Following the success of our chocolate and white wine pairing (with perfume), it wasn’t long before my other half and I indulged in the red version last Saturday. We went with a 2017 Zinfandel from Northern California to complement 3 flavors of pralines by Neuhaus. It was the middle ground, fruity and berried but not spicy; a crowd-pleasing red.
Sommelier Earl Grey has a “soft, herby ganache filling of Earl Grey tea enriched with mango puree and a touch of acacia honey.” We had fun arguing about the pronunciation of “herby”—to H or not to H? I used to be staunchly pro–silent-H, but I’ve since switched sides, leaving my other half to fend for American sensibilities. I could taste the wonderful Earl Grey tea and the thick, floral honey, but not so much the mango. There was a bit of a tang, but it could have been from the dark chocolate or even the wine.
I honestly forgot about perfume until I’d eaten the praline. With its lingering flavor, I had to decide… what could fit this profile of warm and fruity? The closest one was Tauer Perfumes 08 Une Rose Chyprée by perfumer Andy Tauer, with a spicy cinnamon rose and mossy-ambery base. Generously juicy and maintaining a fine balance between heavy and light.
Sommelier Safran is made to be paired with berried wines: “Full, bold ganache filling with origin chocolate from Colombia (70% cocoa), enriched with blackberries, saffron, herby rosemary honey and a finish of white chocolate.” A spicy, bright Zinfandel was recommended for a “classic pairing” with this; alas, our Zin wasn’t spicy at all. I’m starting to get used to these “herby” chocolates that are deceptively savory. The white chocolate caused a bit of cognitive dissonance because it was, after all, encased in a dark chocolate shell and atop a dark chocolate ganache, which is mostly what I tasted.
Again, it was hard to match a perfume, but vintage Christian Dior Poison by perfumer Edouard Fléchier was a top contender for its sweet grape opening and the visual association with a bold white floral, tuberose. In retrospect, it may have had more in common with the wine than the praline, which works just as well!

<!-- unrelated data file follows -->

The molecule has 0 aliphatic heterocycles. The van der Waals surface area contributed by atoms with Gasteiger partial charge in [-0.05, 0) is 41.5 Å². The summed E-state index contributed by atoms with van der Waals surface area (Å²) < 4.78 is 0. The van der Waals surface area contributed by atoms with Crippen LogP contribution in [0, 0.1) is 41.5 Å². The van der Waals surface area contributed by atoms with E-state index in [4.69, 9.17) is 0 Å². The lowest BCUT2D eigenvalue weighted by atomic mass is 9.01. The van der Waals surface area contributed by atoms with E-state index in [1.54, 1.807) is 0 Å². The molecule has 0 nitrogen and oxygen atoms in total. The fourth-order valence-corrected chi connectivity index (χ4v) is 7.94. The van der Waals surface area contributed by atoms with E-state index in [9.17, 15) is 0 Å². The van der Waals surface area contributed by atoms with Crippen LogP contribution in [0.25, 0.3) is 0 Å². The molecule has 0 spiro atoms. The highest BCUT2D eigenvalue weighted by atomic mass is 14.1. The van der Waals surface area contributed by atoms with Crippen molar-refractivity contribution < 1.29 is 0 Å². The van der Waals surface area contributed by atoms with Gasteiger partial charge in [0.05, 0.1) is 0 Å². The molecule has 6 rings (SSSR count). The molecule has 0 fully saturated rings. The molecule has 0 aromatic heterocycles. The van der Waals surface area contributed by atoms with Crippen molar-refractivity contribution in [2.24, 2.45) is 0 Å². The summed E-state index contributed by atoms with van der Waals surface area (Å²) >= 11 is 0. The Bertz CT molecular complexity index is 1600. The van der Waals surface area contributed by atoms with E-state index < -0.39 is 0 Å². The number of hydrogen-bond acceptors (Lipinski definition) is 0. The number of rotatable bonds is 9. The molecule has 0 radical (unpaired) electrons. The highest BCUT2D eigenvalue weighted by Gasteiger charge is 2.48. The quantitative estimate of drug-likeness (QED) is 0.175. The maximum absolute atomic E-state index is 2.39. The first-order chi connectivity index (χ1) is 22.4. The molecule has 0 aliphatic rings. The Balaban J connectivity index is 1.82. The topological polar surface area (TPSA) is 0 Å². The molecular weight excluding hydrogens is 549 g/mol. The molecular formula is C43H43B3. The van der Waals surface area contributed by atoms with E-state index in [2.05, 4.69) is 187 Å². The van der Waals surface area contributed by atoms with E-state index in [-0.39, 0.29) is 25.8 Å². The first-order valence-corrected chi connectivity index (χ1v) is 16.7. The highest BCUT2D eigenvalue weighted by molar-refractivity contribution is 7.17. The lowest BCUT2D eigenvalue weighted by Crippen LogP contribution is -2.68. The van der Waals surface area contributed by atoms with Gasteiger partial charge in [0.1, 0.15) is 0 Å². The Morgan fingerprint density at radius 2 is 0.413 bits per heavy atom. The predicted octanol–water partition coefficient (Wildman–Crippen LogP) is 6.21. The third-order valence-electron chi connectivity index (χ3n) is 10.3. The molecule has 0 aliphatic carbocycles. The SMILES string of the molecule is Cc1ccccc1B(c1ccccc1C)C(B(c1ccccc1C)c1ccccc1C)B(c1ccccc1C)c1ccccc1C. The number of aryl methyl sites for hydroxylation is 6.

Sommelier Cerises is recommended with full-bodied, smoky wines. “Distinctive ganache filling with origin chocolate from Costa Rica (64% cocoa) and cherries, with a finish of white chocolate and cassis-cocoa butter.” This tasted overall much more fruity and round, and burst into a bouquet of flavors when introduced to a sip of wine. Like it was meant to be.
For this, it wasn’t as difficult to choose a perfume. 4160Tuesdays Red Queen by perfumer Sarah McCartney has the perfect symphony of red notes in raspberry and rose coupled with deeper, resinous tones of opoponax and labdanum. The stars of wine, chocolate, and perfume aligned.
(The box has 2 layers of pralines, so next time we’ll enjoy the tasting without the multitasking of taking photos, etc.)
2 thoughts on “Chocolate and red wine pairing—with perfume”
If the brand still offers these interesting chocolates when the next holiday season comes, I might go for one of the boxes – love the idea. And I bookmarked the winery to check them out and decide by the next trip to the wine country whether I wasn’t to schedule a tasting with them.
As to perfumes, I tried the first two at some point but none of them was appealing enough to go beyond that.
I believe these are part of their regular offerings. I would love to have more frequent access to a wine region… but the local wine stores will have to do for me. 😉